Mother warns of the dangers of glow sticks

CHARLOTTE, N.C. — There will be a lot of trick-or-treaters carrying glow sticks Friday night some kids use them instead of flashlights or to brighten up their Halloween costumes.

But glow sticks can also pose a health risk if they break.
The most common call this time of year at Charlotte's Poison Control Center is as a result of glow sticks.
Shelly Ray thought glow sticks would be a fun treat for her kids but as she tried to open one, she said it broke and the liquid squirted into her eye.
"It took a good 20-30 minutes before I could even open my eye and even then it was sensitive to air and light," Ray said.
She said her eye still bothered her several days later so she saw a doctor who told her it was a chemical burn.
"That was really scary," Ray said. "You think, 'a chemical burn on your eye -- you only get one set,'" she said.
Each year the Carolinas Poison Center receives about 700 calls regarding glow sticks with most of them around Halloween.
"The problem is that they can break and the solution can get onto the skin or into the eye.
The liquid inside the glow sticks is an irritant -- so it might cause a little bit of brief burning and stinging wherever if it touches," said Anna Dulaney, clinical toxicologist at the Carolinas Poison Center.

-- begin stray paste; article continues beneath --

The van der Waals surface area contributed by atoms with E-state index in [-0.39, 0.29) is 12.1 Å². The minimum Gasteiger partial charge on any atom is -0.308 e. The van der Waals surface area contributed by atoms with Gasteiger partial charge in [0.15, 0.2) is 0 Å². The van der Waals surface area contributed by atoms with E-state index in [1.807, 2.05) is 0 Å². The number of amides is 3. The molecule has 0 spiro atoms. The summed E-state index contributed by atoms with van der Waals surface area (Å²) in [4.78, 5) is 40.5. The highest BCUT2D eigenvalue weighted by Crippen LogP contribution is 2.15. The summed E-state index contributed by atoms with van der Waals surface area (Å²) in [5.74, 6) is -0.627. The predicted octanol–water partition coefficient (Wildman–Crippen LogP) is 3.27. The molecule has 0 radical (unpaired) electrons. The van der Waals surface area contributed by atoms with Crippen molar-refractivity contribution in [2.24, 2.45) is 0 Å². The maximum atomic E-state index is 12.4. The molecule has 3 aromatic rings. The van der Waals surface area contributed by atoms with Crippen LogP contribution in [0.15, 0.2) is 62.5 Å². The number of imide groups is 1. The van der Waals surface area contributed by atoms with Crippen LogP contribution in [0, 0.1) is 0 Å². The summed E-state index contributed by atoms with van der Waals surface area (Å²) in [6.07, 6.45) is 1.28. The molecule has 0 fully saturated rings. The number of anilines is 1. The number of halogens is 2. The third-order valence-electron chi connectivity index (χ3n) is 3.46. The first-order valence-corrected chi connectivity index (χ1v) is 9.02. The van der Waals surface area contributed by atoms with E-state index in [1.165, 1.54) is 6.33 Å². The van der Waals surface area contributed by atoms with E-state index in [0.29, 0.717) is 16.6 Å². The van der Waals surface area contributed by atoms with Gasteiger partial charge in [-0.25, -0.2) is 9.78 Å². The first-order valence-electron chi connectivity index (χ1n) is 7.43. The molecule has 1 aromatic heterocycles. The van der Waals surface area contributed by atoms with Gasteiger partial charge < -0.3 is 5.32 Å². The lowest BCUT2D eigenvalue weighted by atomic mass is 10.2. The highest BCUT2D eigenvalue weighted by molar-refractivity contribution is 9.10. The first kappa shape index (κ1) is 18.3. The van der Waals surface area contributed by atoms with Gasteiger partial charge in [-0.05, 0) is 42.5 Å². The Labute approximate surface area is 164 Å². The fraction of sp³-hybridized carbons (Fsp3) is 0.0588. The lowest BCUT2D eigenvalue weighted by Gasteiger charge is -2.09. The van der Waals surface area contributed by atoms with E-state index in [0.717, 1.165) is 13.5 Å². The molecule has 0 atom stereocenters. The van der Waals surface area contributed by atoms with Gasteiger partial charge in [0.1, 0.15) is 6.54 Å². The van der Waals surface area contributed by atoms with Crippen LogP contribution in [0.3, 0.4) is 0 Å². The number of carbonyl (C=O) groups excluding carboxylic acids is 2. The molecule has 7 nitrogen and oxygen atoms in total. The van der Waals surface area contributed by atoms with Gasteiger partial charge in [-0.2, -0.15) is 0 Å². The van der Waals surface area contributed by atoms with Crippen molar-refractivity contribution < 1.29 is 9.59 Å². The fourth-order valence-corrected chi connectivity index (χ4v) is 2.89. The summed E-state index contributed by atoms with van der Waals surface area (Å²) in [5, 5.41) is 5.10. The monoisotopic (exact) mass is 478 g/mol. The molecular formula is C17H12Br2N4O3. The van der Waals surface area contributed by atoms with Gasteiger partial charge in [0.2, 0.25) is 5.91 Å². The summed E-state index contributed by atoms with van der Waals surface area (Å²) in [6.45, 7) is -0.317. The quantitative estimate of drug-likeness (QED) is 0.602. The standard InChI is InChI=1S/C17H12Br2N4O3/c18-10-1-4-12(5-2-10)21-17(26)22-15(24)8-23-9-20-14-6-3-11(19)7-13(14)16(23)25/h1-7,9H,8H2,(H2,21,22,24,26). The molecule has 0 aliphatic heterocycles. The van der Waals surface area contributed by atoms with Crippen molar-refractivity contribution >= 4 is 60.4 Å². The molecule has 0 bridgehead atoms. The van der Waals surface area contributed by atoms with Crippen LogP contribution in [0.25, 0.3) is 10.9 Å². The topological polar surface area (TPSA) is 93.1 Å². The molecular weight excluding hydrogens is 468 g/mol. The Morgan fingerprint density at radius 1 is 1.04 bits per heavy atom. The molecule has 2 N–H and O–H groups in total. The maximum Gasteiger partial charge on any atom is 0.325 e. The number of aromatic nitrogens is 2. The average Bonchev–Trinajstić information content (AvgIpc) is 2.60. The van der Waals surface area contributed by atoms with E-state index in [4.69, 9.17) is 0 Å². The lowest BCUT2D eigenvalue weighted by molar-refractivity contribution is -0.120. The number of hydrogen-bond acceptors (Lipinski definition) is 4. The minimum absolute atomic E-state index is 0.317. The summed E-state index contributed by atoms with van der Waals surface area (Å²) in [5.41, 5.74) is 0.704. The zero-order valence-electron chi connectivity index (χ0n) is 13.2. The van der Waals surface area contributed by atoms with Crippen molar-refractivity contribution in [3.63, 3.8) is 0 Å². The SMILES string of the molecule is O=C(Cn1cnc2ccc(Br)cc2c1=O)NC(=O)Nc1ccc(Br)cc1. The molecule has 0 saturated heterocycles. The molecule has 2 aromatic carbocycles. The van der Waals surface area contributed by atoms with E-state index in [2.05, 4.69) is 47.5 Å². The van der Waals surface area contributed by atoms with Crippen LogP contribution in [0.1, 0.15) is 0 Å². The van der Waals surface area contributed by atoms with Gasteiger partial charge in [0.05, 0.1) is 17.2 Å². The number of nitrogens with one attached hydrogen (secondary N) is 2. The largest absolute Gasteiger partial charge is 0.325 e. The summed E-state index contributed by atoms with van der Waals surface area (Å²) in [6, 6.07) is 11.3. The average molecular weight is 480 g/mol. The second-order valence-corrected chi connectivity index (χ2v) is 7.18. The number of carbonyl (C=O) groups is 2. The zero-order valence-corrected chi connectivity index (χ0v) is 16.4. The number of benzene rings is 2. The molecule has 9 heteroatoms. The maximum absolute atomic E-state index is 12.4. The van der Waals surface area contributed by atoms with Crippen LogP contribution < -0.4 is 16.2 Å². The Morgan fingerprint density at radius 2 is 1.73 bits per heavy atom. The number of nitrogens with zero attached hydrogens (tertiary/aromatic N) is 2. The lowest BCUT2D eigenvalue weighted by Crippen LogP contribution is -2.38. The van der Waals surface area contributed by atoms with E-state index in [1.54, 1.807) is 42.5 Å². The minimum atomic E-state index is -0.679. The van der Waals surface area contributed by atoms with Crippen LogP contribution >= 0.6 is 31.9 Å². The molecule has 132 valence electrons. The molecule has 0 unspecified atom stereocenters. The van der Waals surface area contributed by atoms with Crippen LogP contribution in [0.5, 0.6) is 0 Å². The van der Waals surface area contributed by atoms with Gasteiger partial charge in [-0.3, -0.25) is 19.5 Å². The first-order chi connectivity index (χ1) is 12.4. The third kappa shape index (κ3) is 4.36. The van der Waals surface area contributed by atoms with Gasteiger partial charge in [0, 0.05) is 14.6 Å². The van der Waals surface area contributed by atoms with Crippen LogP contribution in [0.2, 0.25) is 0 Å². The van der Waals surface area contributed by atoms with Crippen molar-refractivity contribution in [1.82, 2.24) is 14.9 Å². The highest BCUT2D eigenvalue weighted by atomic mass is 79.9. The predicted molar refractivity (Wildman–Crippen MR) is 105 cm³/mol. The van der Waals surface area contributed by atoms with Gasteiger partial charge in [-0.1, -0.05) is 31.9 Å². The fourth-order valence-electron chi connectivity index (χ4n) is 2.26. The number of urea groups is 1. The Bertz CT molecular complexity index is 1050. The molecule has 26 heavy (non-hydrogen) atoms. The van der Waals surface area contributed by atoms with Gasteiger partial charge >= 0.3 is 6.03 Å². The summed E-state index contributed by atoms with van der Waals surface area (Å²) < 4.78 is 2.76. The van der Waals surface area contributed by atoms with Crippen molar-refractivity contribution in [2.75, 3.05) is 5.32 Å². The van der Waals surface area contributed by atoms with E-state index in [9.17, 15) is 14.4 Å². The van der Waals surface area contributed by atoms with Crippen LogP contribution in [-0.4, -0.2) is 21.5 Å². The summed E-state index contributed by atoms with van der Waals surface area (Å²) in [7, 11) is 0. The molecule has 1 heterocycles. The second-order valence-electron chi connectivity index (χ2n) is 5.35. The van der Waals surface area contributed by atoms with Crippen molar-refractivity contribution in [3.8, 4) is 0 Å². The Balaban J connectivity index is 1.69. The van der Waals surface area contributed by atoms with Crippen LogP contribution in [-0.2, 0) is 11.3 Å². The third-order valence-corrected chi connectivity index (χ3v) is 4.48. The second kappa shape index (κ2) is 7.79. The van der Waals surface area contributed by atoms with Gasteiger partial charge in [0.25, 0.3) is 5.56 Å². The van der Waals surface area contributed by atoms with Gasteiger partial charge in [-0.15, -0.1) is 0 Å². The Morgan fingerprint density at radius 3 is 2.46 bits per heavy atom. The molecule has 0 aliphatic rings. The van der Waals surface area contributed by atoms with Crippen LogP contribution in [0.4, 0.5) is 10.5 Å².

Dulaney said the first thing you should do is to clean the affected area with water but she said there usually isn't any long-term damage.
"It may glow for a minute or so afterwards and that can be very frightening when you see the skin glowing or the mouth glowing, but that's just part of the nature of this chemical," Dulaney said.
Ray is expected to make a full recovery but she has a warning for other parents.
"Parents beware," Ray said. "I'm not going to allow them at my house anymore.
Ray filed a complaint with the Consumer Product Safety Commission.

The number to the Carolinas Poison Control Center is 1-800-222-1222 or visit their website.

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